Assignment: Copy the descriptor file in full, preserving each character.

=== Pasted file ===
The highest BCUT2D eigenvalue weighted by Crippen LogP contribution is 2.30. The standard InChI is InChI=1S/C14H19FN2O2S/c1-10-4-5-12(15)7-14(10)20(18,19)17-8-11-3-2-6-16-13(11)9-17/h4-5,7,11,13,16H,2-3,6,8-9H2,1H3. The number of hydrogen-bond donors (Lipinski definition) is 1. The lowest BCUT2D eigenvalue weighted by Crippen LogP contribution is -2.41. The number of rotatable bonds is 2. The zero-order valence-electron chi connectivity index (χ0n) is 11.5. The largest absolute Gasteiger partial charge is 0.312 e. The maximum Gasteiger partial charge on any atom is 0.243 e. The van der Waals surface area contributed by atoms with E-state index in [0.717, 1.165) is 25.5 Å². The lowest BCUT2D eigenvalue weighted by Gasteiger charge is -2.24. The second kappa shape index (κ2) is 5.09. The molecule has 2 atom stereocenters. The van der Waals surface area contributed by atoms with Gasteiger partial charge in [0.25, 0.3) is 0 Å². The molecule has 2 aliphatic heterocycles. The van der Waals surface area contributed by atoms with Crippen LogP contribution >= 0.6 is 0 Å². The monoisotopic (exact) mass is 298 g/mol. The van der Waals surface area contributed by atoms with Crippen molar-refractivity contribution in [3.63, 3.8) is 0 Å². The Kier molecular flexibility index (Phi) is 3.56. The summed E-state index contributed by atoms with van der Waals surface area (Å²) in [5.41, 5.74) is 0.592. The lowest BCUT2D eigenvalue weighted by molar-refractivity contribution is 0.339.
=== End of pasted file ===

The highest BCUT2D eigenvalue weighted by Crippen LogP contribution is 2.30. The standard InChI is InChI=1S/C14H19FN2O2S/c1-10-4-5-12(15)7-14(10)20(18,19)17-8-11-3-2-6-16-13(11)9-17/h4-5,7,11,13,16H,2-3,6,8-9H2,1H3. The number of hydrogen-bond donors (Lipinski definition) is 1. The lowest BCUT2D eigenvalue weighted by Crippen LogP contribution is -2.41. The number of rotatable bonds is 2. The zero-order valence-electron chi connectivity index (χ0n) is 11.5. The largest absolute Gasteiger partial charge is 0.312 e. The maximum Gasteiger partial charge on any atom is 0.243 e. The van der Waals surface area contributed by atoms with E-state index in [0.717, 1.165) is 25.5 Å². The lowest BCUT2D eigenvalue weighted by Gasteiger charge is -2.24. The second kappa shape index (κ2) is 5.09. The molecule has 2 atom stereocenters. The van der Waals surface area contributed by atoms with Gasteiger partial charge in [0.25, 0.3) is 0 Å². The molecule has 2 aliphatic heterocycles. The van der Waals surface area contributed by atoms with Crippen LogP contribution >= 0.6 is 0 Å². The monoisotopic (exact) mass is 298 g/mol. The van der Waals surface area contributed by atoms with Crippen molar-refractivity contribution in [3.63, 3.8) is 0 Å². The Kier molecular flexibility index (Phi) is 3.56. The summed E-state index contributed by atoms with van der Waals surface area (Å²) in [5.41, 5.74) is 0.592. The lowest BCUT2D eigenvalue weighted by molar-refractivity contribution is 0.339.